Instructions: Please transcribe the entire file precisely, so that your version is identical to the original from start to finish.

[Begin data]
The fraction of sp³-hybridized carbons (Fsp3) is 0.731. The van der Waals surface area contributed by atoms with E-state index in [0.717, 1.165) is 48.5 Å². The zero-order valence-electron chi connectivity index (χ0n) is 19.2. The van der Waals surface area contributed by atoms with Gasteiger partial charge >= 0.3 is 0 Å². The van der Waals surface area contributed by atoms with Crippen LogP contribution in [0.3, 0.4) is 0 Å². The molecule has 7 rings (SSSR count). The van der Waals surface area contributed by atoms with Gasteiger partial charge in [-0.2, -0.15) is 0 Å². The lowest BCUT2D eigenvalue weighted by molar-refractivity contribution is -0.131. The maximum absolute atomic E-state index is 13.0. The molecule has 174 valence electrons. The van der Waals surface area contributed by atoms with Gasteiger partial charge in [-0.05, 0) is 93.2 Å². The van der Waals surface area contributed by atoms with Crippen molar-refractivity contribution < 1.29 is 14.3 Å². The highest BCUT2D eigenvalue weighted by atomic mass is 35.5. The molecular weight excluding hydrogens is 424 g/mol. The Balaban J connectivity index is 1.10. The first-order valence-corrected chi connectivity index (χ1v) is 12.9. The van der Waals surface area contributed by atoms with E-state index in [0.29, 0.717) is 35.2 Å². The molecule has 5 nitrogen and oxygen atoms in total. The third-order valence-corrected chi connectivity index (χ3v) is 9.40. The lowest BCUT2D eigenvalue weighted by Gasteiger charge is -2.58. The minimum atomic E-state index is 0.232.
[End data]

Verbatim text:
The fraction of sp³-hybridized carbons (Fsp3) is 0.731. The van der Waals surface area contributed by atoms with E-state index in [0.717, 1.165) is 48.5 Å². The zero-order valence-electron chi connectivity index (χ0n) is 19.2. The van der Waals surface area contributed by atoms with Gasteiger partial charge >= 0.3 is 0 Å². The van der Waals surface area contributed by atoms with Crippen LogP contribution in [0.3, 0.4) is 0 Å². The molecule has 7 rings (SSSR count). The van der Waals surface area contributed by atoms with Gasteiger partial charge in [-0.2, -0.15) is 0 Å². The lowest BCUT2D eigenvalue weighted by molar-refractivity contribution is -0.131. The maximum absolute atomic E-state index is 13.0. The molecule has 174 valence electrons. The van der Waals surface area contributed by atoms with Gasteiger partial charge in [-0.05, 0) is 93.2 Å². The van der Waals surface area contributed by atoms with Crippen molar-refractivity contribution < 1.29 is 14.3 Å². The highest BCUT2D eigenvalue weighted by atomic mass is 35.5. The molecular weight excluding hydrogens is 424 g/mol. The Balaban J connectivity index is 1.10. The first-order valence-corrected chi connectivity index (χ1v) is 12.9. The van der Waals surface area contributed by atoms with E-state index in [0.29, 0.717) is 35.2 Å². The molecule has 5 nitrogen and oxygen atoms in total. The third-order valence-corrected chi connectivity index (χ3v) is 9.40. The lowest BCUT2D eigenvalue weighted by Gasteiger charge is -2.58. The minimum atomic E-state index is 0.232.